The issue dominated the agenda on Parliament Hill, but the Liberal government was no closer Wednesday to finding a resolution. A special meeting of cabinet has been scheduled for Thursday.
To date, federal ministers have been unable to secure a face-to-face meeting with Wet’suwet’en hereditary chiefs.
Crown-Indigenous Minister Carolyn Bennett and B.C. Indigenous Relations Minister Scott Fraser wrote to the hereditary chiefs Wednesday to reiterate their desire to meet. “We’ll meet them wherever they are," Ms. Bennett told reporters.
Some of the Wet’suwet’en hereditary chiefs said this week that they will not meet with federal officials until the RCMP leave their territory.
Nonetheless, Mr. Trudeau said that policing the protests in B.C. and Ontario is the responsibility of the provinces. He noted that the RCMP operate as a provincial police force in B.C.
Bloc Québécois Leader Yves-François Blanchet asked the Prime Minister Wednesday during Question Period whether the government would replace the RCMP.
“Has the government considered the idea of withdrawing the RCMP, who are perceived as an intrusion, and replacing them with an Indigenous law-enforcement body of their choosing?” Mr. Blanchet asked.
“That’s a good idea, and it’s one among many that we’re discussing and considering with B.C.,” Mr. Trudeau replied.
Conservative Leader Andrew Scheer accused Mr. Trudeau of showing “incredible weakness” in response to the protests.
“This Prime Minister still refuses to take any kind of action,” he said during Question Period.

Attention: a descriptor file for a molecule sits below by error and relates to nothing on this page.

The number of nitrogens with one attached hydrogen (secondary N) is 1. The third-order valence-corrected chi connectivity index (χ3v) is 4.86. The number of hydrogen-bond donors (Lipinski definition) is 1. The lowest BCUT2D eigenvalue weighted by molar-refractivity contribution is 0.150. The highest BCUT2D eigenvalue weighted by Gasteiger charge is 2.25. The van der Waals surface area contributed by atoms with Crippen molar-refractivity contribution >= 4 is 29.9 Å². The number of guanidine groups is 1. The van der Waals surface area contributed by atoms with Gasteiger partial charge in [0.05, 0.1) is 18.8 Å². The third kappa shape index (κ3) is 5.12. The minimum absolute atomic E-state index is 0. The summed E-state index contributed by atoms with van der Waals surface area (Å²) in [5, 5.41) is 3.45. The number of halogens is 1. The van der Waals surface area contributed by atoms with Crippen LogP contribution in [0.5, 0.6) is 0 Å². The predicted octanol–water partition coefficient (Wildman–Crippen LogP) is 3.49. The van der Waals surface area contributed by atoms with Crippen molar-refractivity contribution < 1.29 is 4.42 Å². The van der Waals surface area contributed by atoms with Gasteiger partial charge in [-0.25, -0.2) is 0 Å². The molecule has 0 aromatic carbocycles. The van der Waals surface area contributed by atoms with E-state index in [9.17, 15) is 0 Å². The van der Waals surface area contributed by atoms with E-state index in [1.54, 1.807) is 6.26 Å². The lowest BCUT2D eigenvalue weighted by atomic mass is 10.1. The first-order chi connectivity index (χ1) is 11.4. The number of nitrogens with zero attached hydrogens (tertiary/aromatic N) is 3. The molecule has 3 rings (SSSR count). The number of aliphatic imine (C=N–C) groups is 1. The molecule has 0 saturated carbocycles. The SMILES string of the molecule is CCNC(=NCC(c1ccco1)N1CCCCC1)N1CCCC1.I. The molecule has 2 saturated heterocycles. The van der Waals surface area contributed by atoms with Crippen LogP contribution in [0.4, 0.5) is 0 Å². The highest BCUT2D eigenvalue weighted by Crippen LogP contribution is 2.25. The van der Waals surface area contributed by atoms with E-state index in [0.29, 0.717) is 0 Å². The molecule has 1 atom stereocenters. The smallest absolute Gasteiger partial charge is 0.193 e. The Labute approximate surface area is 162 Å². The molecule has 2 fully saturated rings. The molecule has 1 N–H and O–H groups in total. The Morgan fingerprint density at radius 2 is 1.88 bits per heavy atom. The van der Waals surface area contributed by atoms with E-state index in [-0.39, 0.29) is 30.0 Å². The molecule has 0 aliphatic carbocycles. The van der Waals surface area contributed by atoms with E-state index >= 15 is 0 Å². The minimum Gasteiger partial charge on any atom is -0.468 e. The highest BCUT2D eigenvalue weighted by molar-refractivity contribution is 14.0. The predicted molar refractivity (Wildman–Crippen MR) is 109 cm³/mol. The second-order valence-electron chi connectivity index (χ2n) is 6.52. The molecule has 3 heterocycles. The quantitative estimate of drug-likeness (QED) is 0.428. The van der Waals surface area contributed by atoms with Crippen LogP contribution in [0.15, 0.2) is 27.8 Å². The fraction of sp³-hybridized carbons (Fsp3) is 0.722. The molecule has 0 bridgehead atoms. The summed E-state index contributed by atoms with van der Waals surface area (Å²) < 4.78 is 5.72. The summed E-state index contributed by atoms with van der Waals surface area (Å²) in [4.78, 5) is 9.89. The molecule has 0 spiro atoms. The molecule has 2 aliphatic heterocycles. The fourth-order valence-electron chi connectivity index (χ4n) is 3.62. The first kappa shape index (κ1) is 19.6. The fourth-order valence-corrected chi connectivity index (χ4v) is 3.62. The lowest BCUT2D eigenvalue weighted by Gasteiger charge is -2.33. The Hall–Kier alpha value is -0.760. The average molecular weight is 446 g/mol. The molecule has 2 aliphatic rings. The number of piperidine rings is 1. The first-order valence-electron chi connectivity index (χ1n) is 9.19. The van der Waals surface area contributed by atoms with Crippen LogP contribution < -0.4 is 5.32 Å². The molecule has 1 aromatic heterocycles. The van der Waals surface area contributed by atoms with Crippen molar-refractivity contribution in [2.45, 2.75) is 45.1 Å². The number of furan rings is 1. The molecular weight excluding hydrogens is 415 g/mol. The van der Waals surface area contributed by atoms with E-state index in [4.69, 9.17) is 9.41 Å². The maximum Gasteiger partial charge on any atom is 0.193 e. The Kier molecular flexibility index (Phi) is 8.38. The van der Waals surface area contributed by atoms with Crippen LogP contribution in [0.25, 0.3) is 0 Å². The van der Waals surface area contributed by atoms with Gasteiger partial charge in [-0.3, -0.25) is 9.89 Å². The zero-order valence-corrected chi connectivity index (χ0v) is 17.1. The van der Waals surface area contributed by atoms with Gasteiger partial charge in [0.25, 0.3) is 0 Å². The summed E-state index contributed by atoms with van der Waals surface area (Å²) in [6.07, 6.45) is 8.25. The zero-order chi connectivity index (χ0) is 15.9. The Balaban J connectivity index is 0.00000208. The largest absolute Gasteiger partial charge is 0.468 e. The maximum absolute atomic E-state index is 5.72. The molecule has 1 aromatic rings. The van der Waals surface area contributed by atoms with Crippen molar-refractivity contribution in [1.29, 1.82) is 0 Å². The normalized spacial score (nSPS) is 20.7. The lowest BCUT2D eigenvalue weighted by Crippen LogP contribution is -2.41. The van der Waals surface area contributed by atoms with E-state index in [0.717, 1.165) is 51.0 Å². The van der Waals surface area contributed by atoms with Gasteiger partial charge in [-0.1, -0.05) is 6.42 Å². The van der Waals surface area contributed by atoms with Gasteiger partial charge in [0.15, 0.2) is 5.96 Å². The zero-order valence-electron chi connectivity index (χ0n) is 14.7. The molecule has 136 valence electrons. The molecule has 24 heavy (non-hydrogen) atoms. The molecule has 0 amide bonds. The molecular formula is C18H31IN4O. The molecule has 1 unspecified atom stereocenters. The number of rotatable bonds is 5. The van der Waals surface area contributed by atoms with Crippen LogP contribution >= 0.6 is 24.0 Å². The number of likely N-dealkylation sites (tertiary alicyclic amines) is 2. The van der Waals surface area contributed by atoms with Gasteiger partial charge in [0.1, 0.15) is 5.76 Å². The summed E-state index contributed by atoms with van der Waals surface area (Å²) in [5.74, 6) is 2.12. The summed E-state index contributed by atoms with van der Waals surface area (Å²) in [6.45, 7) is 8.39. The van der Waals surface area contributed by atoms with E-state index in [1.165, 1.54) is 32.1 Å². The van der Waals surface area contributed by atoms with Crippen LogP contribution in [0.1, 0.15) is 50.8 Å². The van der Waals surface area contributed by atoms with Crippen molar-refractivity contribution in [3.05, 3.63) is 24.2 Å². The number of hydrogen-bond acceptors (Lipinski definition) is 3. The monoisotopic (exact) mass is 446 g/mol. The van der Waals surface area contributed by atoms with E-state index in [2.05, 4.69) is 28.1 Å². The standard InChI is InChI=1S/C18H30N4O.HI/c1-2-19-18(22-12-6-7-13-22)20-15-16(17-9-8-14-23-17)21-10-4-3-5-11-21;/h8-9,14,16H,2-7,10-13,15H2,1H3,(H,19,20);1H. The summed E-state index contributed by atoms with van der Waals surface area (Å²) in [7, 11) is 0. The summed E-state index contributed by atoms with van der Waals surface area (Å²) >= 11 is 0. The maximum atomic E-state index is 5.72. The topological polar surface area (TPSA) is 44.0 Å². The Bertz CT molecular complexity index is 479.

“Now these radical activists have erected these blockades because they want to shut down our resource centre. Protesters 4,000 kilometres away want to cancel billions of dollars worth of resource projects, one supported by the elected council of the Wet’suwet’en and even the British Columbia NDP government. This is not a way to grow the economy."
Mr. Trudeau said the course of action proposed by Mr. Scheer would cause long-term harm.
A sign reading “No pipelines on stolen land” was erected across CN’s tracks west of Edmonton on Wednesday morning as part of a new blockade in support of the Wet’suwet’en hereditary chiefs. A group called Cuzzins for Wet’suwet’en pushed wooden crates on the train line and said in a news release that it intended to block the tracks until the RCMP leave Wet’suwet’en territory.
CN received a court order to remove the blockade Wednesday evening. The Canadian Press reported that organizers started dismantling their blockade after counter-protesters showed up.
Edmonton police said they were monitoring the situation and directed all questions to the railway and CN Police.
Jody Wilson-Raybould, an Independent B.C. MP, said Wednesday that Mr. Trudeau and B.C. Premier John Horgan should make themselves available to meet with the Wet’suwet’en hereditary chiefs to help de-escalate the situation.
“The Prime Minister has always talked about the most important relationship [with Indigenous peoples],” she said. “Well, that relationship is being tested right now.”
Ms. Wilson-Raybould, who served as a regional chief for the Assembly of First Nations in British Columbia before becoming a federal politician, also suggested a “cooling off” period, where construction activity would not take place on the pipeline, to allow for dialogue.
With reports from Mike Hager in Vancouver, Les Perreaux in Montreal, James Keller and Justin Giovannetti in Calgary